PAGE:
If I gave you my love, I tell you what I’d do
I’d expect a whole lot of love out of you
– Al Green
Smart people believe that messenger type interfaces and associated “bots” will become a primary way people access new services going forward. We at USV certainly find truth in that, see both Kik and Koko and Libov’s thoughts here.
There are a bunch of reasons why this could be the case. First, the primacy of messaging – in all its various forms – appears to be growing as fast as ever. The conversational nature of messaging and chat also feels natural. Finally, the reduced load on a user from having to switch contexts to do different things appears as a major benefit to the different interface.
I’ve seen this before, as one of my first investments ever in 2000 was leading the first financing in SmarterChild
where that product and company faced many of these same questions. What did they see and do?
Given that it was 2000-2001, SmarterChild launched on the then dominant (only?) messaging platform – AOL’s instant messenger (AIM). In no way did we think this was a wholly original idea – it was inspired by Eliza, Alice, and many others. Instead, the implementation and technology were more unique.
SmarterChild was not designed to live as simply one of many names on your contact list delivering services. The goal was for it to be your primary portal into the world – to be the one “bot” that ruled them all.
As a result, the company spent an inordinate amount of time upfront building personality libraries. The idea was that since SmarterChild was interjected into a place that was exclusively where personal conversations occurred with friends, the service (or bot) had to act like your friend in addition to being a utility service. Otherwise it would too interruptive or, worse, easy to ignore.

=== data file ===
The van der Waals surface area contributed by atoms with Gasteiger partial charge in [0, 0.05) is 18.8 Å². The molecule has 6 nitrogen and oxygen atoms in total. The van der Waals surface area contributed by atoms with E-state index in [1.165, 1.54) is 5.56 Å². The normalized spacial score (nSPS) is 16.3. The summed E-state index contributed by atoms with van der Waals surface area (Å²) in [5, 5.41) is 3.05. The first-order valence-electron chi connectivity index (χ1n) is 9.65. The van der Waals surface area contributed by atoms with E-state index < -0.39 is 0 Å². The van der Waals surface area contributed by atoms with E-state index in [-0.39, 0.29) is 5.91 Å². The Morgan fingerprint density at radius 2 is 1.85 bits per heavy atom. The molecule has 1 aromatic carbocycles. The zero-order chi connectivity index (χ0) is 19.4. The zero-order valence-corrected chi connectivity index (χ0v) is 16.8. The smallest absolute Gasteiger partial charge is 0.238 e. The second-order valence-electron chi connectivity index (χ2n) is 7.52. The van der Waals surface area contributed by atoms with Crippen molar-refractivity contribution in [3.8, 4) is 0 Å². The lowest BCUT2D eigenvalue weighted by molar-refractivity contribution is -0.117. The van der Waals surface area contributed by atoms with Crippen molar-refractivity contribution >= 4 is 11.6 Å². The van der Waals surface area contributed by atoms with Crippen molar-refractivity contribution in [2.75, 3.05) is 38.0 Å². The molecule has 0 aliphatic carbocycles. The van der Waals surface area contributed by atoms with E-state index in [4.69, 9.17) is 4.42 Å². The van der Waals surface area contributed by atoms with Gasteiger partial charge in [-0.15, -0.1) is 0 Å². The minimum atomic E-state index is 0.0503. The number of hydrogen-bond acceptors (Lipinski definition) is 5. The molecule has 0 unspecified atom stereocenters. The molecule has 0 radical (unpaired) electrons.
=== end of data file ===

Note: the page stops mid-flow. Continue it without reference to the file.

This required SmarterChild to be able to respond to not only informational queries but also, well, sex and profanity. Chris Bray, one of the original developers, was once asked how people were using SmarterChild. He replied:
The implicit assumption here was that the utility services would take time to perfect, so you had to give people a reason to stick around while that happened. A domain library that responded to profanity was thus a necessity, along with weather, sports scores, stock quotes, news, dictionary, yellow pages and search.
Making SmarterChild appear as a friend (albeit a strange one) would become the primary way people would then tell their other friends about it. And alot of people told their friends. At the peak, SmarterChild had tens and tens of millions of followers on the IM platforms. I am pretty sure this was – at the time at least – the most followed “user” in the history of AIM. People posted thousands of screenshots of their interactions with and feelings about SmarterChild:
The other area that the company invested heavily into was response time. A first principle was that unless the bot could answer in under 10 milliseconds to each and every request it would be a failure. Speed, speed, speed.
SmarterChild worked well until it didn’t work well. For one, at some early point it needed explicit agreements with the platform owners because it quickly ran into rate limits. The volumes were also so massive it needed technical cooperation with them. And, finally, there was the constant tug back and forth with the platforms.
ActiveBuddy, the parent corporation of SmarterChild, lived virtually every day with both the excitement of massively increasing user numbers and fear that they would be shut down because they neither owned nor had any control over their distribution. Ultimately, that tension was too much to manage against.